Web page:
Twenty years from now, bulletproof vests could be three times stronger. The Hubble Telescope could scour space for dangerous debris. We could have devices that scan our body for tiny ticks, bionic eyes that help blind people see, and medical procedures that help paralysed people walk again.
At least, that’s what these K-12 students came up with when Exploravision, the world’s largest science competition for thar age range, challenged them to envision the technology of the future.
Exploravision is a Toshiba-sponsored project carried out by the National Science Teachers Association (NSTA). And, as Bill Nye told Business Insider, it’s part of the big picture when it comes to igniting scientific innovation in our country.
“What’s cool about it is it starts in kindergarten,” Nye said. “You have to get people before they’re ten years old.”
The kids competing in Exploravision don’t just pull ideas out of a hat, slap them on a posterboard and call it a day. A teacher coaches the students as they simulate real research and development of their ideas. They pick a current technology, research it, envision what it might look like in 20 years, and describe the development steps, pros & cons, and obstacles, Exploravision explains on its website.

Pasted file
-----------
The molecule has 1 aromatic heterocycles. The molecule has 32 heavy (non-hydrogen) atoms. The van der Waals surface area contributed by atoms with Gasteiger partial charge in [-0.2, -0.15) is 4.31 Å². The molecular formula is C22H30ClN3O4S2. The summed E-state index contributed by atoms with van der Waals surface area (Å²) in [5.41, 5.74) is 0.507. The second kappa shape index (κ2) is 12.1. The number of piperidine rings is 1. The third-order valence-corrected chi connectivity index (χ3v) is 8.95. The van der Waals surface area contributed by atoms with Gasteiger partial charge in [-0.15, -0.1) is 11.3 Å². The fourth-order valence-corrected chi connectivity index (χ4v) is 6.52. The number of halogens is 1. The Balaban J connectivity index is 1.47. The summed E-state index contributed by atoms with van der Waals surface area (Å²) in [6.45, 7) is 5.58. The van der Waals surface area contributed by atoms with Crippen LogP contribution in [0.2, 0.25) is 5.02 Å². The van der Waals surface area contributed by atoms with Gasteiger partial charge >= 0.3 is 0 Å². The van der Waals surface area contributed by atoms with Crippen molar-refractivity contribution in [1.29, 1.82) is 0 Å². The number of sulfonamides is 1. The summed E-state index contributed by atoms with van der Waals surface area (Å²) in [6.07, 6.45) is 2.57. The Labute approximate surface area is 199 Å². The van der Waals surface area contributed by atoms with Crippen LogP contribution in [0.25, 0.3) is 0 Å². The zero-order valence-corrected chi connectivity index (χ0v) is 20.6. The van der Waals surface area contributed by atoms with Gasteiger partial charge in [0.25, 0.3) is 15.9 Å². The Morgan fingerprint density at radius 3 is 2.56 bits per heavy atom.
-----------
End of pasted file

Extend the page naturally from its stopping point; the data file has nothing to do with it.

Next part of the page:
“You can see it in the kids’ eyes,” Nye said. “They add this to their school curriculum. They voluntarily do Exploravision on top of everything else they have going on because it’s fun at some level. And if you win an award it’s really fun.”
There are four first place finalist teams nationally. Each team member receives a savings bond worth $10,000. Second-place winners receive a savings bond worth $5,000. And all the participants get to experience, hands-on, the rigorous and exciting scientific process.
And, Nye said, this is important, because science education will play a vital role in our economic future.
“If you don’t believe me, look around this room,” Nye said, pointing out the lumber in the table and the plastic in the chairs. “Everything in this room came out of somebody’s head and that person understood science at some level.”
Nye said that these days, coming up with new ideas in science is more important than ever.
“We don’t manufacture things the way we did in my father’s or grandfather’s time,” Nye said.
“Instead we come up with ideas and that requires innovation. So we want as many people as possible to be scientifically literate.”
Competitions like Exploravision will get kids excited about science and ready to tackle issues in space, the environment, and medicine.
“As we say in the National Science Teacher’s Association, we want science every day in every grade,” Nye said.
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